The SMSF Association has called for the reinstatement of the $35,000 concessional contributions cap for over 50s, arguing that the current $25,000 cap restricts fund members from contributing to their super at the age where they can most afford to do so.
In its submission for the 2019 federal budget, the association said the current concessional cap of $25,000 for all members was “restrictive” and limited individuals’ ability to save an adequate amount of super to be self-sufficient in retirement.
“The lack of a higher cap for older Australians fails to recognise that most people are able to make voluntary contributions to superannuation later in life when they have a greater financial capacity to do so,” the SMSFA said.
“Individuals traditionally make mortgage repayments and pay school fees and other immediate household expenses before considering the opportunity to build an adequate superannuation balance.”
The association referred to Rice Warner research showing that fund members contributed between $30,000 and $100,000 a year to super once they passed age 50, while those under 50 only contributed between $5,000 and $20,000 a year.
“The lead-up to retirement, beginning around age 50, is a critical time period for individuals to plan and grow their retirement savings,” the association said.
“These are the final years of full-time work and provide the greatest opportunity with an intersection of financial capability and proximity to retirement.”
Based on revenue estimates in the 2016–17 budget, the SMSFA estimated the cost of increasing the concessional contribution cap to $35,000 for those over 50 would be around $1 billion. However, the association suggested limiting this cap to those with under $500,000 in super, similarly to the recently introduced catch-up contribution measures.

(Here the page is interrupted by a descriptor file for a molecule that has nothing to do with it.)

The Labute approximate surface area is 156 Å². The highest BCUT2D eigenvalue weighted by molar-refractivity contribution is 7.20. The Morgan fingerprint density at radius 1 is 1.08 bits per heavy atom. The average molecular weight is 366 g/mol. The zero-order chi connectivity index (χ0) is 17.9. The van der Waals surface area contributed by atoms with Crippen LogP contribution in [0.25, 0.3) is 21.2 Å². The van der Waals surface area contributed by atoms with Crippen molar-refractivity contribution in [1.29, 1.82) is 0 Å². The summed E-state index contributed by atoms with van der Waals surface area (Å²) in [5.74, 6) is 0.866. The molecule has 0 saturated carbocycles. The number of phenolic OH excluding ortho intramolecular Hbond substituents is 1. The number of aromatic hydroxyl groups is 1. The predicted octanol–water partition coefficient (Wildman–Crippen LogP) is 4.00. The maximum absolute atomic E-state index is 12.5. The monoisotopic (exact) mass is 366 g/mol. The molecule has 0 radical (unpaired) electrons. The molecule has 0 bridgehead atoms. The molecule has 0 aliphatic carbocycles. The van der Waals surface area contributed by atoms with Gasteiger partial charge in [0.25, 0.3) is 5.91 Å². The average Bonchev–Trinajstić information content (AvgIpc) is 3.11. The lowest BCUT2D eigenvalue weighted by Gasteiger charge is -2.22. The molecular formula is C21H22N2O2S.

“The superannuation system previously encompassed a dual contribution cap for individuals at age 50. The higher cap was then removed to prevent higher-income workers from contributing large amounts of pre-tax dollars into superannuation,” the association said.
“However, in the current superannuation system, a return to dual contribution caps can now be effectively targeted through the use of the total superannuation balance measures.”
Using the example of a 50-year-old fund member with $300,000 in super, the SMSFA said if they were able to contribute $10,000 more a year until age 65, the individual would retire with $184,000 more in their super, assuming a 6 per cent annual return.
“This would encourage individuals to contribute to their superannuation and, in the long term, reduce the reliance on the age pension,” the association said.